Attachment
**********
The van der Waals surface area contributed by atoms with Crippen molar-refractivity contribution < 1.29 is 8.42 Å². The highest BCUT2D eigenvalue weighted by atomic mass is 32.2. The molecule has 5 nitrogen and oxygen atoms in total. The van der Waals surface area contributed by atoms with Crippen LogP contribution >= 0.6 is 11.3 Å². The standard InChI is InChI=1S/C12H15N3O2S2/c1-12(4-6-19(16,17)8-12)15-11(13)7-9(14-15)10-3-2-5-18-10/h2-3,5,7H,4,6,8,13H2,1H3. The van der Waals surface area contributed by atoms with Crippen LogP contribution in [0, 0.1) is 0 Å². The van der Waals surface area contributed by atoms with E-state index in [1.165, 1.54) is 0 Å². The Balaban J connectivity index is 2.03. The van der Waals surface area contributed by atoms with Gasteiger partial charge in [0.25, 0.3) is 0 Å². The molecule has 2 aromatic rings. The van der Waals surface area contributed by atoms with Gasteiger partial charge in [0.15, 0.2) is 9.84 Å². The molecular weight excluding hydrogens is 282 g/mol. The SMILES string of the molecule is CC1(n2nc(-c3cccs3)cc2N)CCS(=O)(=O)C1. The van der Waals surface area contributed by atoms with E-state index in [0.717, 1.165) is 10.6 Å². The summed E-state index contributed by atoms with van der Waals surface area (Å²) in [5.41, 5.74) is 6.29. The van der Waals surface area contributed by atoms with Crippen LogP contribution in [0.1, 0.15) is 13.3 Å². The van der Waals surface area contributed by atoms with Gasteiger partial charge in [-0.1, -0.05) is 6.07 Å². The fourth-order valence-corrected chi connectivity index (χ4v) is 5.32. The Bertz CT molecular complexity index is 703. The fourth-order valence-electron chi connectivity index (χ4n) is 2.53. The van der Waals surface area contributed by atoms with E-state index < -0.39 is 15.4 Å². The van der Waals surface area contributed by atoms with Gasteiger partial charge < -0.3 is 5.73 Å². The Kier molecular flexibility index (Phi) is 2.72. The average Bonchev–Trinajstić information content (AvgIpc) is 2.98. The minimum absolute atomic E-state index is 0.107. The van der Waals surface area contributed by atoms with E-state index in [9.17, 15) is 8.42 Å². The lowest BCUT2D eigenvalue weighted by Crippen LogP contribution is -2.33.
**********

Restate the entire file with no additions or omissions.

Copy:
The van der Waals surface area contributed by atoms with Crippen molar-refractivity contribution < 1.29 is 8.42 Å². The highest BCUT2D eigenvalue weighted by atomic mass is 32.2. The molecule has 5 nitrogen and oxygen atoms in total. The van der Waals surface area contributed by atoms with Crippen LogP contribution >= 0.6 is 11.3 Å². The standard InChI is InChI=1S/C12H15N3O2S2/c1-12(4-6-19(16,17)8-12)15-11(13)7-9(14-15)10-3-2-5-18-10/h2-3,5,7H,4,6,8,13H2,1H3. The van der Waals surface area contributed by atoms with Crippen LogP contribution in [0, 0.1) is 0 Å². The van der Waals surface area contributed by atoms with E-state index in [1.165, 1.54) is 0 Å². The Balaban J connectivity index is 2.03. The van der Waals surface area contributed by atoms with Gasteiger partial charge in [0.25, 0.3) is 0 Å². The molecule has 2 aromatic rings. The van der Waals surface area contributed by atoms with Gasteiger partial charge in [0.15, 0.2) is 9.84 Å². The molecular weight excluding hydrogens is 282 g/mol. The SMILES string of the molecule is CC1(n2nc(-c3cccs3)cc2N)CCS(=O)(=O)C1. The van der Waals surface area contributed by atoms with E-state index in [0.717, 1.165) is 10.6 Å². The summed E-state index contributed by atoms with van der Waals surface area (Å²) in [5.41, 5.74) is 6.29. The van der Waals surface area contributed by atoms with Crippen LogP contribution in [0.1, 0.15) is 13.3 Å². The van der Waals surface area contributed by atoms with Gasteiger partial charge in [-0.1, -0.05) is 6.07 Å². The fourth-order valence-corrected chi connectivity index (χ4v) is 5.32. The Bertz CT molecular complexity index is 703. The fourth-order valence-electron chi connectivity index (χ4n) is 2.53. The van der Waals surface area contributed by atoms with E-state index < -0.39 is 15.4 Å². The van der Waals surface area contributed by atoms with Gasteiger partial charge < -0.3 is 5.73 Å². The Kier molecular flexibility index (Phi) is 2.72. The average Bonchev–Trinajstić information content (AvgIpc) is 2.98. The minimum absolute atomic E-state index is 0.107. The van der Waals surface area contributed by atoms with E-state index in [9.17, 15) is 8.42 Å². The lowest BCUT2D eigenvalue weighted by Crippen LogP contribution is -2.33.